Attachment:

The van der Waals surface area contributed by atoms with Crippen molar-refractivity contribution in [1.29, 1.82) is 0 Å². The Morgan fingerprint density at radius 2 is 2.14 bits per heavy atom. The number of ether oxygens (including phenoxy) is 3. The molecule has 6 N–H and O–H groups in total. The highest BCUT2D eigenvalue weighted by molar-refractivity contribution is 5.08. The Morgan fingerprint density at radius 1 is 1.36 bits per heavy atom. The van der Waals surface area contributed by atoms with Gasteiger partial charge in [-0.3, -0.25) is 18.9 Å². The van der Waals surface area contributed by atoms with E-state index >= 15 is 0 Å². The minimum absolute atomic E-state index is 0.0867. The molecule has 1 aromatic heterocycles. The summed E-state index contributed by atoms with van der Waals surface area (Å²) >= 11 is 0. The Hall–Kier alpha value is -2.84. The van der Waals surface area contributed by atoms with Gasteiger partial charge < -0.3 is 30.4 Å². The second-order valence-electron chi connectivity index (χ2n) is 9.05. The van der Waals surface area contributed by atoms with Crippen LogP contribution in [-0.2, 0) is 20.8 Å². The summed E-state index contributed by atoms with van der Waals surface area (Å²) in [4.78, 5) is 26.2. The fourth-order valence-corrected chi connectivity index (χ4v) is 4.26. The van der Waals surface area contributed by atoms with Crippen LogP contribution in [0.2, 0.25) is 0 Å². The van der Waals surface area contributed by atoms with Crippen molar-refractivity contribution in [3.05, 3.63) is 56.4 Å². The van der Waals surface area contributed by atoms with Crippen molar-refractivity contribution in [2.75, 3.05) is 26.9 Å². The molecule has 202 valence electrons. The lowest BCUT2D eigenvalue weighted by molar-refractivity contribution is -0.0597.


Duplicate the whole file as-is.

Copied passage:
The van der Waals surface area contributed by atoms with Crippen molar-refractivity contribution in [1.29, 1.82) is 0 Å². The Morgan fingerprint density at radius 2 is 2.14 bits per heavy atom. The number of ether oxygens (including phenoxy) is 3. The molecule has 6 N–H and O–H groups in total. The highest BCUT2D eigenvalue weighted by molar-refractivity contribution is 5.08. The Morgan fingerprint density at radius 1 is 1.36 bits per heavy atom. The van der Waals surface area contributed by atoms with Gasteiger partial charge in [-0.3, -0.25) is 18.9 Å². The van der Waals surface area contributed by atoms with E-state index >= 15 is 0 Å². The minimum absolute atomic E-state index is 0.0867. The molecule has 1 aromatic heterocycles. The summed E-state index contributed by atoms with van der Waals surface area (Å²) >= 11 is 0. The Hall–Kier alpha value is -2.84. The van der Waals surface area contributed by atoms with Gasteiger partial charge < -0.3 is 30.4 Å². The second-order valence-electron chi connectivity index (χ2n) is 9.05. The van der Waals surface area contributed by atoms with Crippen LogP contribution in [-0.2, 0) is 20.8 Å². The summed E-state index contributed by atoms with van der Waals surface area (Å²) in [4.78, 5) is 26.2. The fourth-order valence-corrected chi connectivity index (χ4v) is 4.26. The van der Waals surface area contributed by atoms with Crippen LogP contribution in [0.2, 0.25) is 0 Å². The van der Waals surface area contributed by atoms with Crippen molar-refractivity contribution in [3.05, 3.63) is 56.4 Å². The van der Waals surface area contributed by atoms with Crippen molar-refractivity contribution in [2.75, 3.05) is 26.9 Å². The molecule has 202 valence electrons. The lowest BCUT2D eigenvalue weighted by molar-refractivity contribution is -0.0597.